Young people today are confronted with moral and ethical choices at a younger age than in past decades. They are tempted to partake of illicit drugs, alcohol, and tobacco. They are confronted with choices of whether or not to participate in pre-marital sexual relations – heterosexual or homosexual, whether or not to view pornography in secret or on their family television or over the Internet connection from their own bedroom, [and today I would add the IPad or personal phone].

 

More often than not through these influences and choices, the youth are encouraged to reject and abandon their faith in God. These are among the many choices confronting young people today. Often they are encountering these issues as early as their pre-teen years. The numerous moral and ethical choices confronting pre-teens and teens leave these young people ill-prepared to make responsible and educated choices. In addition, they are confronted with these choices without the extended family surrounding them and with parents who are absent or often ill-equipped to understand the conflicting issues. Ideally, children ought to be protected from such issues until they are old enough to deal with them maturely. The reality of our time, however, is that our society is so permeated with immoral and unethical behaviors that we as the Church, and as parents, must act to equip our children to respond in a meaningful and responsible way to all of these issues.[12] In many ways, these challenges are forming the identity of our young people. Perhaps we need to be more mindful of the words of our Lord, that “Whoever receives one such child in my name receives me; but whoever causes one of these little ones who believe in me to sin, it would be better for him to have a great millstone fastened round his neck and to be drowned in the depth of the sea” (Matthew 18:5-7).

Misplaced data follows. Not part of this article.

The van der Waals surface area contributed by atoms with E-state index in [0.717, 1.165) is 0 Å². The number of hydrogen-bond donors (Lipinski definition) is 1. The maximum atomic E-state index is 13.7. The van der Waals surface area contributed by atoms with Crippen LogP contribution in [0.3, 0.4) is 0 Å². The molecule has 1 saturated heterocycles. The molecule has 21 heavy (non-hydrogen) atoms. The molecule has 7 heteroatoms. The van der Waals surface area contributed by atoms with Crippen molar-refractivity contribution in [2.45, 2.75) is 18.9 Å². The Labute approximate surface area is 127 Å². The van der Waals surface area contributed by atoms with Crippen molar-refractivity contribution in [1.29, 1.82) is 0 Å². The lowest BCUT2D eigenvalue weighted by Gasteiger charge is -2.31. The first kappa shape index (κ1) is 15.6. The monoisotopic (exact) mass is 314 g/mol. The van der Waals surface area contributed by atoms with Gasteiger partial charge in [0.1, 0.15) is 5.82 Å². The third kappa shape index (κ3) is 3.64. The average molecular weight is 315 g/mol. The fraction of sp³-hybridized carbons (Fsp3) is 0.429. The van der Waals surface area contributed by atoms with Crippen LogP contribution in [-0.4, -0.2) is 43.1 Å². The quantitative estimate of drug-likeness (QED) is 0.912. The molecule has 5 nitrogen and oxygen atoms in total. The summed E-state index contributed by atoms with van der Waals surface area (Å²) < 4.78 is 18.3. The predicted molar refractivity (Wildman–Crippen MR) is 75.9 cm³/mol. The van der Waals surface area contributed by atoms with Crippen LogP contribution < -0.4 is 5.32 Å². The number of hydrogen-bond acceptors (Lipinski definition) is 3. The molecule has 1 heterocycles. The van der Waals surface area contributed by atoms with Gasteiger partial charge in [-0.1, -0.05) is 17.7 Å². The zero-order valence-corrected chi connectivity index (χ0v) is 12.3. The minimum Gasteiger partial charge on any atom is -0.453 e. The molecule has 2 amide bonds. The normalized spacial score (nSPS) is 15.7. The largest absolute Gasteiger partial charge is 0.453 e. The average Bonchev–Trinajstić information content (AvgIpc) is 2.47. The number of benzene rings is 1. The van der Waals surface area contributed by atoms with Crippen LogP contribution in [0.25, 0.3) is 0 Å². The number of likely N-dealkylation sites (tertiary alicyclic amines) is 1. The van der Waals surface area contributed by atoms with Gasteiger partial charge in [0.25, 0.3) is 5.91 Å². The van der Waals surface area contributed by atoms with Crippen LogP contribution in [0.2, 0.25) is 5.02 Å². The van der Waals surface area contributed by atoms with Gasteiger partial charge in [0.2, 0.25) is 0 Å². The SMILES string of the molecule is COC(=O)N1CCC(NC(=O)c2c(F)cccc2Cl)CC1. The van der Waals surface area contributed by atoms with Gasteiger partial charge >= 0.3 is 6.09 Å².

The biblical texts of Paul’s letter to Timothy and of Jeremiah’s first chapter stand out as reminders to us of the significant impact and place that young people can and do have in the life of the Church. They also stand as examples of what we must teach and equip of young people to likewise do. St. Paul says,

Command and teach these things. Let no one despise your youth, but set the believers an example in speech and conduct, in love, in faith, in purity. Till I come, attend to the public reading of scripture, to preaching, to teaching. Do not neglect the gift you have, which was given you by prophetic utterance when the council of elders laid their hands upon you. Practice these duties, devote yourself to them, so that all may see your progress. Take heed to yourself and to your teaching; hold to that, for by so doing you will save both yourself and your hearers (1 Timothy 4:11-16).

 

A similar reference is made of Jeremiah saying, “But the LORD said to me, “Do not say, ‘I am only a youth’; for to all to whom I send you, you shall go, and whatever I command you, you shall speak. Be not afraid of them, for I am with you to deliver you, says the LORD” (Jeremiah 1:7-8).